Describe the structure of an atom. Explain the difference between different elements (e.g. Hydrogen, Helium, etc.) and between isotopes of the same element. [5]

An atom consists of a nucleus containing one or more protons, and possibly neutrons, surronded by a number of electrons equal to the number of protons in the nucleus. Atoms containing different numbers of protons form different elements (one proton=hydrogen, two protons=helium, and so forth) while atoms with the same number of protons but different numbers of neutrons form isotopes.
 
 
3.
Matter is believed to be made in two general circumstances. Describe those conditions and their location in both space and time, and what type of matter is made under each of the two circumstances. Provide evidence supporting your answers [6]

Light elements (hydrogen, deuterium, helium, lithium) are believed to have been formed primarily during the Big Bang, a few minutes after the universe formed, and throughout space. Both the density and temperature of the matter were much higher than those currently found in the bulk of the universe. The fact that helium abundances are roughly the same in most stars in our galaxy and, as far as astronomers can tell in stars of very different ages, is consistent with this early origin for helium. Most of the heavier elements (e.g., carbon, nitrogen, oxygen, iron) are believed to have formed in the interiors of massives stars, or in white dwarfs that are accreting matter; in both places, the density and temperature is very high. The heavy elements are subsequently ejected into interstellar space when these stars explode. In fact, the abundances of iron, oxygen, and similar elements is seen to be higher in more recently formed stars in our galaxy, and in stars closer to the center of the galaxy; both observations are consistent with the production of these elements in supernova.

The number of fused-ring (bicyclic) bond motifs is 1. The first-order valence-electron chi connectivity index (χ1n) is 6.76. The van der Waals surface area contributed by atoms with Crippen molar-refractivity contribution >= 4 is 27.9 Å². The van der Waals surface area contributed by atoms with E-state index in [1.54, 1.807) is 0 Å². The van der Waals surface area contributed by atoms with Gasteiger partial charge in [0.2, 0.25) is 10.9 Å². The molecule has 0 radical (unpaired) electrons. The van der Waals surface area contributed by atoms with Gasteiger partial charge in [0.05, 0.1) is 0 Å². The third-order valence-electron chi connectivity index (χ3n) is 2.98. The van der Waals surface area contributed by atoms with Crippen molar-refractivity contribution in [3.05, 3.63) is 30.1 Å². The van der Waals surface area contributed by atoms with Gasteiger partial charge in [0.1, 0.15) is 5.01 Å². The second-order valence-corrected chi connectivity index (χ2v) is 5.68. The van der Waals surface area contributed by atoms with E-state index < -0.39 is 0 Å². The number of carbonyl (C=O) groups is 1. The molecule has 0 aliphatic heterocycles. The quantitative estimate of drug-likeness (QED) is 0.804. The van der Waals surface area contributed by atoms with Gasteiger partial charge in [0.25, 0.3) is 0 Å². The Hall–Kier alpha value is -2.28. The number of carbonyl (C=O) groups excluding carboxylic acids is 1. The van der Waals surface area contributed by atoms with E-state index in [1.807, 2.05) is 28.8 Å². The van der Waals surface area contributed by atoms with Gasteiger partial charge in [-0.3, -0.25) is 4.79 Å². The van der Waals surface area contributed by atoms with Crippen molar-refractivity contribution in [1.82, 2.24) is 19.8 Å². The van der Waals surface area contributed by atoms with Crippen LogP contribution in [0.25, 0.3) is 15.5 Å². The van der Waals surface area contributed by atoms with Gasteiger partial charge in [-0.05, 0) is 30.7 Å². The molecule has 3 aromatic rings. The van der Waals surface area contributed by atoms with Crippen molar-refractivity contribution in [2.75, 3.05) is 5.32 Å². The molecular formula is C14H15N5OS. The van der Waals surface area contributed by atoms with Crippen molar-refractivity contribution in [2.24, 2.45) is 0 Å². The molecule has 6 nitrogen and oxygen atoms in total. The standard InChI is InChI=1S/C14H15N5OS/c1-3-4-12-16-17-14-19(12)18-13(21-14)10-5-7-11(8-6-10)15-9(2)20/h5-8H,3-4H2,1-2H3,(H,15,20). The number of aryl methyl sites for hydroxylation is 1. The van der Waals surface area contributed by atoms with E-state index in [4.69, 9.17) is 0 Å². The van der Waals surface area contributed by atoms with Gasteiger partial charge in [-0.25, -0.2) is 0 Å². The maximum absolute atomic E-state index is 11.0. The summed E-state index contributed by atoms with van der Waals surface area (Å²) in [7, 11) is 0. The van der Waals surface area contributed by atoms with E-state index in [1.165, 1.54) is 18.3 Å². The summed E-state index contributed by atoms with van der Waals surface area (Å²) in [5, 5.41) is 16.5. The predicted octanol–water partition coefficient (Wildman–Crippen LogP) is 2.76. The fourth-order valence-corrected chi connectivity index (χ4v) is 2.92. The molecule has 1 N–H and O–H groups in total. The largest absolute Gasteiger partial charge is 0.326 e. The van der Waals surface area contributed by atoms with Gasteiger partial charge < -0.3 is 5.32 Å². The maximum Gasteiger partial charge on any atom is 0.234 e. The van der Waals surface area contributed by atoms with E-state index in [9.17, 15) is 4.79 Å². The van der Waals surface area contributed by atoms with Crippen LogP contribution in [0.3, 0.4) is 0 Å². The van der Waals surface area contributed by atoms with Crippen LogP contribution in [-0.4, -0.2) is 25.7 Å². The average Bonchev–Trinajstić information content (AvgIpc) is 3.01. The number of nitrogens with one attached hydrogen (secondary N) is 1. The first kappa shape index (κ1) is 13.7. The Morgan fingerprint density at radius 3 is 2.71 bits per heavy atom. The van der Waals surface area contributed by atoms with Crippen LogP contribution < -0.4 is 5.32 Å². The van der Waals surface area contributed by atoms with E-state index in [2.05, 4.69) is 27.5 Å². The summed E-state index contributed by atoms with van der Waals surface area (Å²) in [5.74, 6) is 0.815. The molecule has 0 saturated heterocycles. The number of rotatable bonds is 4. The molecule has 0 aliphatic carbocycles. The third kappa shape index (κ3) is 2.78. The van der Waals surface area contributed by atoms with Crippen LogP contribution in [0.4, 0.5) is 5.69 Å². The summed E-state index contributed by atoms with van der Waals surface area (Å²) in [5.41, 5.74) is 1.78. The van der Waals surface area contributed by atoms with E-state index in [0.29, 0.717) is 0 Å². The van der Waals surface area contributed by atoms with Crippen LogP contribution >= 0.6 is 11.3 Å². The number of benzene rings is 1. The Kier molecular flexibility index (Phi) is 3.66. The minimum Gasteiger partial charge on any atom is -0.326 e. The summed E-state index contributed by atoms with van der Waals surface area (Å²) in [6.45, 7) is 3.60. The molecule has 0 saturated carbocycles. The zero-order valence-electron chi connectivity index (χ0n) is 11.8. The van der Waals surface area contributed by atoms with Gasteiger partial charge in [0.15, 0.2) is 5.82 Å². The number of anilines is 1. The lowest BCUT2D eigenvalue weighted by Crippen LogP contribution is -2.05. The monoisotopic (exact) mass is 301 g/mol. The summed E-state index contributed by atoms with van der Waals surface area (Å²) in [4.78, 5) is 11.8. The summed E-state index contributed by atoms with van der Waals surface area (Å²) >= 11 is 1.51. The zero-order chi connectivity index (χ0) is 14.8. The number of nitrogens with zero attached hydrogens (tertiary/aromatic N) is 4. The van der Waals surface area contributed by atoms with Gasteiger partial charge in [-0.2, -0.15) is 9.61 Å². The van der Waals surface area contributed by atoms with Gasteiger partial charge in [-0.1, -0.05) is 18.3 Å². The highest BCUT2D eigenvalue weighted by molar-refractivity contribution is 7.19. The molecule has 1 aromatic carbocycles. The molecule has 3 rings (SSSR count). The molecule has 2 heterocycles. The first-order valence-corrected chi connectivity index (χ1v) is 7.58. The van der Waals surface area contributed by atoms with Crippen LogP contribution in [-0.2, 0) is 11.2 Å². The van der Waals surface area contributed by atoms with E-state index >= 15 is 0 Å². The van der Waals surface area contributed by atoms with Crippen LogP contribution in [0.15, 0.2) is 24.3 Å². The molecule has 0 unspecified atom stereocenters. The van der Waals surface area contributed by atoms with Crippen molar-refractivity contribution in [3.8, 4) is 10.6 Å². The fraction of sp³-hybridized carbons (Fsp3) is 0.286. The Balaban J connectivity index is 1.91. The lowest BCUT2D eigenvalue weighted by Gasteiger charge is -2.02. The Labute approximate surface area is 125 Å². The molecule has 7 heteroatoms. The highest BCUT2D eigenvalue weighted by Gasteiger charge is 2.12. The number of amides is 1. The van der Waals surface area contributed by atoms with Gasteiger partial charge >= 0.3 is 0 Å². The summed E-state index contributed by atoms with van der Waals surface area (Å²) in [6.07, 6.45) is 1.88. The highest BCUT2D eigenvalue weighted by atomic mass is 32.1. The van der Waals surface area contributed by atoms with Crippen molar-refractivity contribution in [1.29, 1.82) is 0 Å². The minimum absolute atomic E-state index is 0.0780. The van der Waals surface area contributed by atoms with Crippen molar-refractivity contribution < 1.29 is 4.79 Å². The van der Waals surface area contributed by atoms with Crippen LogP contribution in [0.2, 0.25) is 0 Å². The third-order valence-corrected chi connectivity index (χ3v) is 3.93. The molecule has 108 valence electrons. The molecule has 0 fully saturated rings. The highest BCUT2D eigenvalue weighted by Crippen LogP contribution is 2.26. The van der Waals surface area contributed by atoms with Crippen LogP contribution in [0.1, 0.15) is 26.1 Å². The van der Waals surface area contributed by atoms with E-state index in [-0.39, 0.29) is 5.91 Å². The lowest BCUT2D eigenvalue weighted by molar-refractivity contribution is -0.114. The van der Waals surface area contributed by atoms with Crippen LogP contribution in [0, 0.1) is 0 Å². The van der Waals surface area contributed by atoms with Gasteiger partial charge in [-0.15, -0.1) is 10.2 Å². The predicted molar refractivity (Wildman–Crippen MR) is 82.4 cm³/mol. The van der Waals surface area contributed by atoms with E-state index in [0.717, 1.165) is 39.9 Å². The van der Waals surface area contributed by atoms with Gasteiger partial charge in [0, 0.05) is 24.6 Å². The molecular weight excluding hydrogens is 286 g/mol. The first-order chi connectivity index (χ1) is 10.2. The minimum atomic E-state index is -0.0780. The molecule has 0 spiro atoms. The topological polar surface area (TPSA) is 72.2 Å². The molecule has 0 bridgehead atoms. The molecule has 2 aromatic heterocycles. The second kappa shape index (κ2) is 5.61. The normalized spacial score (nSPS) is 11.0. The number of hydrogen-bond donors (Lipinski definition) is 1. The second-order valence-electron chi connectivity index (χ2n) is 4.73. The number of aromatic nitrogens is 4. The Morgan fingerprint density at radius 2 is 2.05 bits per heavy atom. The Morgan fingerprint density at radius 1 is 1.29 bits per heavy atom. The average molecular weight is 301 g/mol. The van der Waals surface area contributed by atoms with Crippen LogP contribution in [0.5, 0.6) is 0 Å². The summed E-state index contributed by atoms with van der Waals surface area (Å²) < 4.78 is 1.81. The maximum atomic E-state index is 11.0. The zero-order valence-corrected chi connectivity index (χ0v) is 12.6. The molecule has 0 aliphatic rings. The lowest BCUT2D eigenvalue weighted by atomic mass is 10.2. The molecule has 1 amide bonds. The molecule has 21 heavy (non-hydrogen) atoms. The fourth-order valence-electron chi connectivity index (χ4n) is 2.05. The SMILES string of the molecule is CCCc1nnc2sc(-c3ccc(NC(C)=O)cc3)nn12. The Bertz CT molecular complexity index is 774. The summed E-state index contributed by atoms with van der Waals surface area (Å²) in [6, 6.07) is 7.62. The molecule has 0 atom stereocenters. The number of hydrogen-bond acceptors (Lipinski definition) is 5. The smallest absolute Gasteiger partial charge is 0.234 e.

4.
How old is the solar system? Give evidence for your answer. [4]

The solar system is 4.56 billion years old, as determined by radioisotope dating of meteorites.
 
 
5.
Planets are believed to form in protoplanetary disks. Explain the evidence available in our solar system. Is there any direct evidence for the existence of protoplanetary disks? [6]

The planets in our solar system all orbit the sun in prograde, low eccenticity orbits in roughly the same plane. All three properties are consistent with formation in a disk. Futhermore, the compositions of the terrestrial planets (more refractory material in the inner planets, more volatiles in the outer planets) are also consistent with formation in a disk. Hubble Space Telescope images of protostars in star formation regions such as the Orion Nebula do show disks around many young stars.